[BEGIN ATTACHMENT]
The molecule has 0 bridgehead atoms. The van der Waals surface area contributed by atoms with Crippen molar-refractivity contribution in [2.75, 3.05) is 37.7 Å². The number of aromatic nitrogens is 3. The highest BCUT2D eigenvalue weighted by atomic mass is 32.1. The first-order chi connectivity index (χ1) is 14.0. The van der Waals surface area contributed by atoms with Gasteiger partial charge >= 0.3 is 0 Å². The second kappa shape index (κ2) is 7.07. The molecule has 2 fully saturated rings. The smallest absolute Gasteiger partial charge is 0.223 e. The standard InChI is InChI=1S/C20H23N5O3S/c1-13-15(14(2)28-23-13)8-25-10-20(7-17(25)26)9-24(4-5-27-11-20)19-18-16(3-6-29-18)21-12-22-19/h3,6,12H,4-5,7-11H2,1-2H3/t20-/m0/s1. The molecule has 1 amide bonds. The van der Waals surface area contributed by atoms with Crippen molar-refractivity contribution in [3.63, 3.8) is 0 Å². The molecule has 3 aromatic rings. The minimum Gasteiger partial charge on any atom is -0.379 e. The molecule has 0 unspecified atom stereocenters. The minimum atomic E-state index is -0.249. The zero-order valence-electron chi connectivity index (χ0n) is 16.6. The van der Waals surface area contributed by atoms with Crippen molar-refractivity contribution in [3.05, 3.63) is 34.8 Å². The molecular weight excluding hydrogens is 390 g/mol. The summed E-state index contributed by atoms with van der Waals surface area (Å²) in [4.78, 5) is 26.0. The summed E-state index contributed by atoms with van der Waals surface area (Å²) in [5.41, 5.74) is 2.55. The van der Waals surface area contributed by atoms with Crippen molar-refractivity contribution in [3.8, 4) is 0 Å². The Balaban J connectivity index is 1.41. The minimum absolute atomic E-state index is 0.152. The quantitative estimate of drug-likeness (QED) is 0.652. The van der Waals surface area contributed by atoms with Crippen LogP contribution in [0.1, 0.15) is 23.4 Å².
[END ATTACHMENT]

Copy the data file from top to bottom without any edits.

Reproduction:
The molecule has 0 bridgehead atoms. The van der Waals surface area contributed by atoms with Crippen molar-refractivity contribution in [2.75, 3.05) is 37.7 Å². The number of aromatic nitrogens is 3. The highest BCUT2D eigenvalue weighted by atomic mass is 32.1. The first-order chi connectivity index (χ1) is 14.0. The van der Waals surface area contributed by atoms with Gasteiger partial charge >= 0.3 is 0 Å². The second kappa shape index (κ2) is 7.07. The molecule has 2 fully saturated rings. The smallest absolute Gasteiger partial charge is 0.223 e. The standard InChI is InChI=1S/C20H23N5O3S/c1-13-15(14(2)28-23-13)8-25-10-20(7-17(25)26)9-24(4-5-27-11-20)19-18-16(3-6-29-18)21-12-22-19/h3,6,12H,4-5,7-11H2,1-2H3/t20-/m0/s1. The molecule has 1 amide bonds. The van der Waals surface area contributed by atoms with Crippen molar-refractivity contribution in [3.63, 3.8) is 0 Å². The molecule has 3 aromatic rings. The minimum Gasteiger partial charge on any atom is -0.379 e. The molecule has 0 unspecified atom stereocenters. The minimum atomic E-state index is -0.249. The zero-order valence-electron chi connectivity index (χ0n) is 16.6. The van der Waals surface area contributed by atoms with Crippen molar-refractivity contribution in [3.05, 3.63) is 34.8 Å². The molecular weight excluding hydrogens is 390 g/mol. The summed E-state index contributed by atoms with van der Waals surface area (Å²) in [4.78, 5) is 26.0. The summed E-state index contributed by atoms with van der Waals surface area (Å²) in [5.41, 5.74) is 2.55. The van der Waals surface area contributed by atoms with Crippen molar-refractivity contribution in [3.8, 4) is 0 Å². The Balaban J connectivity index is 1.41. The minimum absolute atomic E-state index is 0.152. The quantitative estimate of drug-likeness (QED) is 0.652. The van der Waals surface area contributed by atoms with Crippen LogP contribution in [0.1, 0.15) is 23.4 Å².